Figure 1 illustrates the surface of a piece of sheet metal of which the caps are to be assembled closure,,the same being heated by a source of'heat, such as a gas flame; and Fig. 3 is a similar section taken through the closure, the elements thereof being held under pressure while bein cooled.

Referring now to the dr meral 10 indicates a piece of sheet metal, to one face of which 1s applied in circular spots ll a cementing medium. This cementing medium is, preferably, a resinous substance in solution, it being odorless and tasteless in orderv to meet the requirements, and it being applied to the sheet in any suitable manner while in solution. The circular spots 11 are of a size corresponding substantially to that of the inner faces of the heads 12 of the caps to be formed, and are properly spaced corresponding to the spacing of the dies of the press on which the sheet is initially out along the dotted lines 13 "in the process of shaping and forming the caps.

After the cementing material has been aplied'to the metal sheet, the latter is subected to high temperature, preferabl in an oven, to evaporate the solvent 0 cementingv material. The sheet may thus the awings, the nu be handled without danger of removing the like, and thereafter heat is applied to the assembled elements of the closure. Any suitable source of heat may be used, for inress and.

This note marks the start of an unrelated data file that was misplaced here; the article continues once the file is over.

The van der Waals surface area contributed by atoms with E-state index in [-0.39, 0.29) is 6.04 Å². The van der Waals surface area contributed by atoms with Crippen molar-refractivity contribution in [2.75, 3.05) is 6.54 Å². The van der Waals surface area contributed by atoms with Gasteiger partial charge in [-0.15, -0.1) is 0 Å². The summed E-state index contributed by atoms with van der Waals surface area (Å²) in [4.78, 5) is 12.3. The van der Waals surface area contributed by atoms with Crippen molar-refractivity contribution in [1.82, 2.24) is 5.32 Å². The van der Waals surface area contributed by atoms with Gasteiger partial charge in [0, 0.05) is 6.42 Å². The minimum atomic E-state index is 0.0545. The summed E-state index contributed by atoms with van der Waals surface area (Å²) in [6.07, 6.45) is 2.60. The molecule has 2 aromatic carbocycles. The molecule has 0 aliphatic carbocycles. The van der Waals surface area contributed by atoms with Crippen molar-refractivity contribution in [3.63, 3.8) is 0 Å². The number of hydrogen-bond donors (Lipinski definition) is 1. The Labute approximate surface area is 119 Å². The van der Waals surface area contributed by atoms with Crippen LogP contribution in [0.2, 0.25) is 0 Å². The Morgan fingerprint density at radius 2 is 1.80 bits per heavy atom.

stance a gas burner 17, from which issues a jet 18, preferably striking the outer face of the head of the cap. The cementin material is thus sed. The assembled c osure is thereupm p aced on. a support 19, and the elements thereof placed under compression, for instance by a plunger 20 bearing against the exposed face of the packing disk 16, and the closure cooled in any suitable manner, to harden the cementing material, whereby the elements of the closure are firmly united.